I'm trying to do some textbook problems, but I think there is one pivotal part I'm not understanding, because putting these methods of integration is not working for me.

For example:

given the problem

$$\int \frac{dx}{\sqrt {x^2 + 2x + 5}}$$

I complete the square, giving me

$$\int \frac{dx}{\sqrt {(x + 1)^2 + 4}}$$

This is where I lose understanding. I would simply reduce this to

$$\int \frac{dx}{(x + 1) + 2}$$

But an online calculator (Symbolab) would dictate I follow U-substitution, then substitute tan in for u, and so forth. I know there is something I don't understand, but I'm not sure what. Any help is appreciated, thank you!

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    $\begingroup$ The problem here is that $\sqrt{A^2+B^2}$ is not the same as $\sqrt{A^2} + \sqrt{B^2},$ $\vphantom{\dfrac{}{\displaystyle\sum}}$ even when $A$ and $B$ are both positive. For example, $\sqrt{3^2+4^2} = \sqrt{25} = 5,$ but $\sqrt{3^2} + \sqrt{4^2} = 7. \qquad$ $\endgroup$ – Michael Hardy Sep 20 '17 at 17:32
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    $\begingroup$ As often happens in our irresponsible curriculum, your difficulty in calculus comes from weakness in prerequisites to calculus. Universities knowingly encourage unprepared students to take calculus. They bring in tuition money. It's academic prostitution. If some math faculty members are aware of this and disapprove of it, they don't know how to handle the situation for the same reason their students have trouble in math, namely dealing with things like this is not what they're interested in; they're interesting it doing and publishing research. $\endgroup$ – Michael Hardy Sep 20 '17 at 17:36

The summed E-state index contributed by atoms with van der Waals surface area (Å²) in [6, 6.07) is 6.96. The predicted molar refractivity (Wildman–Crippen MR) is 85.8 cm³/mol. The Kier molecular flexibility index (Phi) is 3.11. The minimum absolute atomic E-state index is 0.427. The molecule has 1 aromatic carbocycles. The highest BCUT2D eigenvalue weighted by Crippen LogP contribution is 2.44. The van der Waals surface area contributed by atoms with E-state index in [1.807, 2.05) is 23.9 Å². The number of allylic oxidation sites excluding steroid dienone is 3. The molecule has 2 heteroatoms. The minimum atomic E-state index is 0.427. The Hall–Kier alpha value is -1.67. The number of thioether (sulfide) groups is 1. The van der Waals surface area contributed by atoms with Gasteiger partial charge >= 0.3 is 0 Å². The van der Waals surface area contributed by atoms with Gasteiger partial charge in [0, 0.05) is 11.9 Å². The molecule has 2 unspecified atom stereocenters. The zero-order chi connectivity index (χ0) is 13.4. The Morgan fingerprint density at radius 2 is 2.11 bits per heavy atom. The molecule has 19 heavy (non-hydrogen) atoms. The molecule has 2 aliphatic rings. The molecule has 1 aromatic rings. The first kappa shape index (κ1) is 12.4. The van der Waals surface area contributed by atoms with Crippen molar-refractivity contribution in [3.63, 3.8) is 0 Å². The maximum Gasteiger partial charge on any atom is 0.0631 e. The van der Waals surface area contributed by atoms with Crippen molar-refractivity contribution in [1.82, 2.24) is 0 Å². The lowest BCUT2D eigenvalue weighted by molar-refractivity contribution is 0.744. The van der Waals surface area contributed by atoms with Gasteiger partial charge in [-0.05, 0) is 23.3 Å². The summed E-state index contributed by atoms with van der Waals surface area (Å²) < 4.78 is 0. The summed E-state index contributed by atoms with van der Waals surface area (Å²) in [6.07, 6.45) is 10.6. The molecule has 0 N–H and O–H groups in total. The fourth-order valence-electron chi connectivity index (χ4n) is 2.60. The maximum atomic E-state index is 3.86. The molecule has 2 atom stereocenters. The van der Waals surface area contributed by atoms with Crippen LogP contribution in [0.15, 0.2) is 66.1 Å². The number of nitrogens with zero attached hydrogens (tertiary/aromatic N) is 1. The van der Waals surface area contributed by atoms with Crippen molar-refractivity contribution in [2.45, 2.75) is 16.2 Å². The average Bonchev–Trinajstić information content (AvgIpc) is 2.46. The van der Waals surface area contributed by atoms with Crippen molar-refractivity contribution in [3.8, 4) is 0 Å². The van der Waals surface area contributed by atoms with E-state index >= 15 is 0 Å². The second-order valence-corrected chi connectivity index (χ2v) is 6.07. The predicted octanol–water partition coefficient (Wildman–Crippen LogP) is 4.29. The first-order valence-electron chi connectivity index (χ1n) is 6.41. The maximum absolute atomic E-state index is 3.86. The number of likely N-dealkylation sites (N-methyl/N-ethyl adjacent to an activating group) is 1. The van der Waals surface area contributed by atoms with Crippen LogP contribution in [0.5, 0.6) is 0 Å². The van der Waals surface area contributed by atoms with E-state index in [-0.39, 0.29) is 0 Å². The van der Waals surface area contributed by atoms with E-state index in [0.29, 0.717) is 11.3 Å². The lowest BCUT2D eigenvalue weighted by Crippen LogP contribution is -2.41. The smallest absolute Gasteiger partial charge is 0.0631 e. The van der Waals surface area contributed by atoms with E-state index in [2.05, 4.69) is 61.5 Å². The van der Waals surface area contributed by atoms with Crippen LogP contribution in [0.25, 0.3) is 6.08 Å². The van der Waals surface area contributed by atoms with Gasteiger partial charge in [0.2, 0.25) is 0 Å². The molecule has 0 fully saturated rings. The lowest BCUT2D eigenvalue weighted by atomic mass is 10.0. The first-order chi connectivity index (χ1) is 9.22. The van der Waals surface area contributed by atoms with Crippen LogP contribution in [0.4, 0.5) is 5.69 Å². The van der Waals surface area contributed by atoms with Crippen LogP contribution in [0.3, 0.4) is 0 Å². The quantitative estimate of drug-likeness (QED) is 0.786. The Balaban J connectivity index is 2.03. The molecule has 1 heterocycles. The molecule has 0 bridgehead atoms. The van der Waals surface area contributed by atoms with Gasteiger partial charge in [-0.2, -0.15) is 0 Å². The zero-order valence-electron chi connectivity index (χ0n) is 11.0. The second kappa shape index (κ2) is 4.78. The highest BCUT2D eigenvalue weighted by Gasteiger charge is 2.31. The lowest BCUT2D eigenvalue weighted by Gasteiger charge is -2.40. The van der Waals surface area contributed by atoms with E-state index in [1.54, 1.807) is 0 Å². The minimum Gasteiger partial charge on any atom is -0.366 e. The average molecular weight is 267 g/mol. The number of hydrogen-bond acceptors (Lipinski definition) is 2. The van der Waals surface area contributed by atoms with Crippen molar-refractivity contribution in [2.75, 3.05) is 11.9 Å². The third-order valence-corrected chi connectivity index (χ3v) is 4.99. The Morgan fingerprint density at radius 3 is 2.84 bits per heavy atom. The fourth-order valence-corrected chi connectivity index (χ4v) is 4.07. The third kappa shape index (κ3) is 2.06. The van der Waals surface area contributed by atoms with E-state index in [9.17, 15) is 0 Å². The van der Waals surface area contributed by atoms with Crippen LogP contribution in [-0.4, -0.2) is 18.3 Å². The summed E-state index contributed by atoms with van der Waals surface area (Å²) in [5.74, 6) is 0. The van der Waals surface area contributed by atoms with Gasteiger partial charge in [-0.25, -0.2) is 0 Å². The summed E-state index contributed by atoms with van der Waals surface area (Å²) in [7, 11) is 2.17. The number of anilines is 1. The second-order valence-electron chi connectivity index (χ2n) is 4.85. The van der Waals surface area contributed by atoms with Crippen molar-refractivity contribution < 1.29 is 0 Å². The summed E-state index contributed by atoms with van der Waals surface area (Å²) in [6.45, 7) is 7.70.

• $\begingroup$ I agree. It is also a fault of mine for being lazy in my math work when I was younger, however. But thank you, I'll have to brush up more on the basics! $\endgroup$ – Howard P Sep 20 '17 at 17:39

If you want to understand calculus, you need to learn the basics. It should be totally clear to you that $\sqrt{a+b} \neq \sqrt a + \sqrt b$, as already mentioned in the commends.

Hint: Completing the square is a good idea. If you think of $$ \int \frac{1}{\sqrt{1-x^2}} \; \mathrm d x= \arcsin x + C$$ how can you manipulate (substitute) to get there? You might want to factor out $2=\sqrt 4$ in the integral $$\int \frac{1}{\sqrt {(x + 1)^2 + 4}} \:\mathrm d x$$ first.

  • $\begingroup$ That makes sense. Thank you! I forget basic things sometimes when I feel unconfident about a problem and make simple mistakes like this. $\endgroup$ – Howard P Sep 21 '17 at 11:23

set $$\sqrt{x^2+2x+5}=t+x$$ to compute the integral squaring the whole equation and solving for $x$ we get $$x=\frac{t^2-5}{2-2t}$$ then you can compute $$dx$$ $$dx=-1/2\,{\frac {{t}^{2}-2\,t+5}{ \left( -1+t \right) ^{2}}}dt$$

  • $\begingroup$ I'm not quite sure i follow $\endgroup$ – Howard P Sep 20 '17 at 17:58
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    $\begingroup$ @HowardP This is known as an Euler substitution and at least where I am from, is not a standard integration technique in the sense that it isn't regularly taught. $\endgroup$ – JessicaK Sep 20 '17 at 18:04

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